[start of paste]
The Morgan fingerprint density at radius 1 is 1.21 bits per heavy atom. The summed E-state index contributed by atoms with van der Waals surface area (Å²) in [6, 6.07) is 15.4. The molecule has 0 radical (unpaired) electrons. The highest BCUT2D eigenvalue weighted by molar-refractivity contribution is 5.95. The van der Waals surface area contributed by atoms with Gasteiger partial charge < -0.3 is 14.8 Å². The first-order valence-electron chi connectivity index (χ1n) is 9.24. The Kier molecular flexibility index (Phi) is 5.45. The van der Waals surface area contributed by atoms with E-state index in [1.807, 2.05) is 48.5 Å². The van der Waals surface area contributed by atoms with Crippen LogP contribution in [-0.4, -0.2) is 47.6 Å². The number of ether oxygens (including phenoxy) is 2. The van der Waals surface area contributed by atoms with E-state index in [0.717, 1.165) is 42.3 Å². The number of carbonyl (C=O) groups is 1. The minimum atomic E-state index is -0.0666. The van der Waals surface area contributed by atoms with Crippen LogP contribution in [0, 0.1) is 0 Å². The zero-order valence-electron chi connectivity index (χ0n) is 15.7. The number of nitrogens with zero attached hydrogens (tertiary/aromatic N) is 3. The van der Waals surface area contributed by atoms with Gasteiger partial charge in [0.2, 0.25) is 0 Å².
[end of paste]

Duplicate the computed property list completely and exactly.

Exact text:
The Morgan fingerprint density at radius 1 is 1.21 bits per heavy atom. The summed E-state index contributed by atoms with van der Waals surface area (Å²) in [6, 6.07) is 15.4. The molecule has 0 radical (unpaired) electrons. The highest BCUT2D eigenvalue weighted by molar-refractivity contribution is 5.95. The van der Waals surface area contributed by atoms with Gasteiger partial charge < -0.3 is 14.8 Å². The first-order valence-electron chi connectivity index (χ1n) is 9.24. The Kier molecular flexibility index (Phi) is 5.45. The van der Waals surface area contributed by atoms with E-state index in [1.807, 2.05) is 48.5 Å². The van der Waals surface area contributed by atoms with Crippen LogP contribution in [-0.4, -0.2) is 47.6 Å². The number of ether oxygens (including phenoxy) is 2. The van der Waals surface area contributed by atoms with E-state index in [0.717, 1.165) is 42.3 Å². The number of carbonyl (C=O) groups is 1. The minimum atomic E-state index is -0.0666. The van der Waals surface area contributed by atoms with Crippen LogP contribution in [0, 0.1) is 0 Å². The zero-order valence-electron chi connectivity index (χ0n) is 15.7. The number of nitrogens with zero attached hydrogens (tertiary/aromatic N) is 3. The van der Waals surface area contributed by atoms with Gasteiger partial charge in [0.2, 0.25) is 0 Å².